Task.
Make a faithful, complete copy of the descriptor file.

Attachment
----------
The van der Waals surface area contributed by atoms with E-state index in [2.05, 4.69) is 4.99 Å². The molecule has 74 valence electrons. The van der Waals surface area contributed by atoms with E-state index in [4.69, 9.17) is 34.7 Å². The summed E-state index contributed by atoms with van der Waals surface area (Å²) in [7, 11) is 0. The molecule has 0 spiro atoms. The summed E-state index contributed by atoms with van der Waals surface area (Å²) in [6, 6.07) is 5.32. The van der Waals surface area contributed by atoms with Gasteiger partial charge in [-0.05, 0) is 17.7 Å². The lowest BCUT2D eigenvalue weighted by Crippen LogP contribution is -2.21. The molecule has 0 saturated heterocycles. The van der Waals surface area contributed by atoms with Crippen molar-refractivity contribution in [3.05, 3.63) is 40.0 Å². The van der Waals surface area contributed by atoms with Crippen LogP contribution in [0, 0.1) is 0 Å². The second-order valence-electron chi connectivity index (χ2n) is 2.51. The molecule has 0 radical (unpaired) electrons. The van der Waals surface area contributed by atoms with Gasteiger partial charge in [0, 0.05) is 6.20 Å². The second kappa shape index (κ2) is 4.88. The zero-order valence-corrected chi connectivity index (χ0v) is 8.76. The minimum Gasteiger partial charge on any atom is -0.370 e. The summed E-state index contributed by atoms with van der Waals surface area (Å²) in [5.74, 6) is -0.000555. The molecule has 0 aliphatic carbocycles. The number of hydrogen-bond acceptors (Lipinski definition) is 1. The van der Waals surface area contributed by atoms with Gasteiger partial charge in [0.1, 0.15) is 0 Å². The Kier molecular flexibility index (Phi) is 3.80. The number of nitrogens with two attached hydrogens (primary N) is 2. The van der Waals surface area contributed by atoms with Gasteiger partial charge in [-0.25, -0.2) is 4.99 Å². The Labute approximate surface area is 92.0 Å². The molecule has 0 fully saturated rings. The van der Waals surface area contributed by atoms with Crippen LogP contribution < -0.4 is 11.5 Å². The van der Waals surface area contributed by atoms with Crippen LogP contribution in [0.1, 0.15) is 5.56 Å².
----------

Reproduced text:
The van der Waals surface area contributed by atoms with E-state index in [2.05, 4.69) is 4.99 Å². The molecule has 74 valence electrons. The van der Waals surface area contributed by atoms with E-state index in [4.69, 9.17) is 34.7 Å². The summed E-state index contributed by atoms with van der Waals surface area (Å²) in [7, 11) is 0. The molecule has 0 spiro atoms. The summed E-state index contributed by atoms with van der Waals surface area (Å²) in [6, 6.07) is 5.32. The van der Waals surface area contributed by atoms with Gasteiger partial charge in [-0.05, 0) is 17.7 Å². The lowest BCUT2D eigenvalue weighted by Crippen LogP contribution is -2.21. The molecule has 0 saturated heterocycles. The van der Waals surface area contributed by atoms with Crippen molar-refractivity contribution in [3.05, 3.63) is 40.0 Å². The van der Waals surface area contributed by atoms with Crippen LogP contribution in [0, 0.1) is 0 Å². The second-order valence-electron chi connectivity index (χ2n) is 2.51. The molecule has 0 radical (unpaired) electrons. The van der Waals surface area contributed by atoms with Gasteiger partial charge in [0, 0.05) is 6.20 Å². The second kappa shape index (κ2) is 4.88. The zero-order valence-corrected chi connectivity index (χ0v) is 8.76. The minimum Gasteiger partial charge on any atom is -0.370 e. The summed E-state index contributed by atoms with van der Waals surface area (Å²) in [5.74, 6) is -0.000555. The molecule has 0 aliphatic carbocycles. The number of hydrogen-bond acceptors (Lipinski definition) is 1. The van der Waals surface area contributed by atoms with Gasteiger partial charge in [0.1, 0.15) is 0 Å². The Kier molecular flexibility index (Phi) is 3.80. The number of nitrogens with two attached hydrogens (primary N) is 2. The van der Waals surface area contributed by atoms with Gasteiger partial charge in [-0.25, -0.2) is 4.99 Å². The Labute approximate surface area is 92.0 Å². The molecule has 0 fully saturated rings. The van der Waals surface area contributed by atoms with Crippen LogP contribution < -0.4 is 11.5 Å². The van der Waals surface area contributed by atoms with Crippen LogP contribution in [0.1, 0.15) is 5.56 Å².